7.
ssrn; 2021.
Preprint in English | PREPRINT-SSRN | ID: ppzbmed-10.2139.ssrn.3739821

ABSTRACT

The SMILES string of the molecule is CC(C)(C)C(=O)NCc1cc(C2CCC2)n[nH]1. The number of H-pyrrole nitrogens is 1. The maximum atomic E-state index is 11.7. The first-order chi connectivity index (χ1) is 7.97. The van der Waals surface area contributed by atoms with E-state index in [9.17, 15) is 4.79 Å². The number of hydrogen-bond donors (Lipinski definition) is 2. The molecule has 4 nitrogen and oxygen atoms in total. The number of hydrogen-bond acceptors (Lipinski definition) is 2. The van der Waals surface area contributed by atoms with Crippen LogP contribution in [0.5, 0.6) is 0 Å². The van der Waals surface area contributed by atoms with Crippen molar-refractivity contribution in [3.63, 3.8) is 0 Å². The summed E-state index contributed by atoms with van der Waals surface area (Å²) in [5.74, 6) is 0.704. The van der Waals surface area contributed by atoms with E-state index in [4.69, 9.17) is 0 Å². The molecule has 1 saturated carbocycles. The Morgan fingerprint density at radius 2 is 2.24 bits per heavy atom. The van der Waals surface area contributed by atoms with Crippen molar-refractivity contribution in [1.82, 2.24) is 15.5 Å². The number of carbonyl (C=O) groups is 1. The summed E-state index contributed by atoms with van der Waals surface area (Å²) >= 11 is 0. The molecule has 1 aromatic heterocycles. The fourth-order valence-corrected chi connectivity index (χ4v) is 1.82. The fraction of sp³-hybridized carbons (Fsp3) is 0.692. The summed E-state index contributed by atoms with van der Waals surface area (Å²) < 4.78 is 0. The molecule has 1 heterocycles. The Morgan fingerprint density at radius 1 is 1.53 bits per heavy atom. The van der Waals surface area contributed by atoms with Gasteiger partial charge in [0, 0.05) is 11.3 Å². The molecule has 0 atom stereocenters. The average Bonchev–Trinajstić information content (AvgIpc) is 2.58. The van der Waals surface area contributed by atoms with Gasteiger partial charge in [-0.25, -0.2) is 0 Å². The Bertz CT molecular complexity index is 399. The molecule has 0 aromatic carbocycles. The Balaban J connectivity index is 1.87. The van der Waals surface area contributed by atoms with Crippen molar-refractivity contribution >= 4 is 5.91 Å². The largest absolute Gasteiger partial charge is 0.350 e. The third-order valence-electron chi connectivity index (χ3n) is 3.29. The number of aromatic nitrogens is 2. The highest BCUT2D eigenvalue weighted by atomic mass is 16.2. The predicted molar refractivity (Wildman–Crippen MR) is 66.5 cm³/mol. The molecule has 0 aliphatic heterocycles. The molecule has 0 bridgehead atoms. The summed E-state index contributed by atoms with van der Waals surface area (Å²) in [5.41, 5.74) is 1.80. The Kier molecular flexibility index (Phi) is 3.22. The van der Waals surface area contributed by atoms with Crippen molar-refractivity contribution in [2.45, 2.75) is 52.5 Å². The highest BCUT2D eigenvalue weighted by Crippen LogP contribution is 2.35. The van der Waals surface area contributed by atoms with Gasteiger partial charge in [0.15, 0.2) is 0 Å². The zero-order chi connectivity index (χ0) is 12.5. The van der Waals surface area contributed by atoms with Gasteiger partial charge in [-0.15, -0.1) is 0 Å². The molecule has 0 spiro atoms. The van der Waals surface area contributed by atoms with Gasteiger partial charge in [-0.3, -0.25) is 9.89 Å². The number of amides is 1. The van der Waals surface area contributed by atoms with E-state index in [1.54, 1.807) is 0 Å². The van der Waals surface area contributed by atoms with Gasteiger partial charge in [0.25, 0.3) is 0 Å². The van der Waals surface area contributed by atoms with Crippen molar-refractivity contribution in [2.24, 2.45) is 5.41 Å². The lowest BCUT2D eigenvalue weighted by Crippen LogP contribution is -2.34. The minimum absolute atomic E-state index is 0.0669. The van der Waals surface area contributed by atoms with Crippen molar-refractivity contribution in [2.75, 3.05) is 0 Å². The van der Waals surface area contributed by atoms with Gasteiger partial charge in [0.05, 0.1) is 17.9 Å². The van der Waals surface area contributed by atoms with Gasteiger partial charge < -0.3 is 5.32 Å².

Background: Accurate and sensitive detection of antibody to SARS-CoV-2 remains an essential component of the pandemic response. Measuring antibody that predicts neutralising activity and the vaccine response is an absolute requirement for laboratory-based confirmatory and reference activity.Methods: The viral receptor binding domain (RBD) constitutes the prime target antigen for neutralising antibody. A double antigen binding assay (DABA) provides the most sensitive format. It has been exploited in a novel hybrid manner employing an S1 solid-phase preferentially presenting RBD once solid-phase bound, coupled with a labelled RBD conjugate, used in a two-step sequential assay.Findings: This assay showed a specificity of 100% on 825 pre COVID-19 samples and a potential sensitivity of 99.6% on 276 recovery samples, predicting quantitatively the presence of neutralising antibody determined by pseudo-type neutralisation and by plaque reduction. Anti-RBD is also measurable in ferrets immunised with ChadOx1 nCoV-19 vaccine. The early response at presentation with illness, elevated responsiveness with disease severity, detection of asymptomatic seroconversion and persistence after the loss of antibody to the nucleoprotein (anti-NP) are all documented.Trial Registration: The ISARIC WHO CCP-UK study was registered at https://www.isrctn.com/ISRCTN66726260 and designated an Urgent Public Health Research Study by NIHR.Interpretation: The hybrid DABA displays the attributes necessary for an antibody test to be used in both clinical and reference serology. It allows the neutralising antibody response to be inferred early in infection and potentially in vaccine recipients. It is also of sufficient sensitivity to be used to provide serological confirmation of prior infection and provides a more secure measure for seroprevalence studies in the population generally than does anti-NP based on the Architect platform.Funding: This work is variously supported by grants from: the National Institute for Health Research (NIHR; award CO-CIN-01), the Medical Research Council (MRC; grant MC_PC_19059 and MC_PC_19078), MRC NIHR (grant CV220-111) and by the NIHR Health Protection Research Unit (HPRU) in Emerging and Zoonotic Infections at University of Liverpool in partnership with Public Health England (PHE), in collaboration with Liverpool School of Tropical Medicine and the University of Oxford (award 200907), NIHR HPRU in Respiratory Infections at Imperial College London with PHE (award 200927), Wellcome Trust and Department for International Development (DID; 215091/Z/18/Z), the Bill and Melinda Gates Foundation (OPP1209135), Liverpool Experimental Cancer Medicine Centre (grant reference C18616/A25153), NIHR Biomedical Research Centre at Imperial College London (IS-BRC-1215-20013), EU Platform for European Preparedness Against (Re-)emerging Epidemics (PREPARE; FP7 project 602525), and NIHR Clinical Research Network for providing infrastructure support for this research.Declaration of Interests: RST, MOM and PC report patent pending (Patent Application No. 2011047.4 for “SARS-CoV-2 antibody detection assay). All other authors declare no competing interests.Ethics Approval Statement: The use of tissues was approved by the CDRTB Steering Committee in accordance with the responsibility delegated by the National Research Ethics Service (South Central Ethics Committee – C, NRES reference 15/SC/0089).Written informed consent was obtained from all patients. Ethical approval was given by the South Central–Oxford C Research Ethics Committee in England (reference: 13/SC/0149), Scotland A Research Ethics Committee (reference: 20/SS/0028) and World Health Organization Ethics Review Committee (RPC571 and RPC572l; 25 April 2013)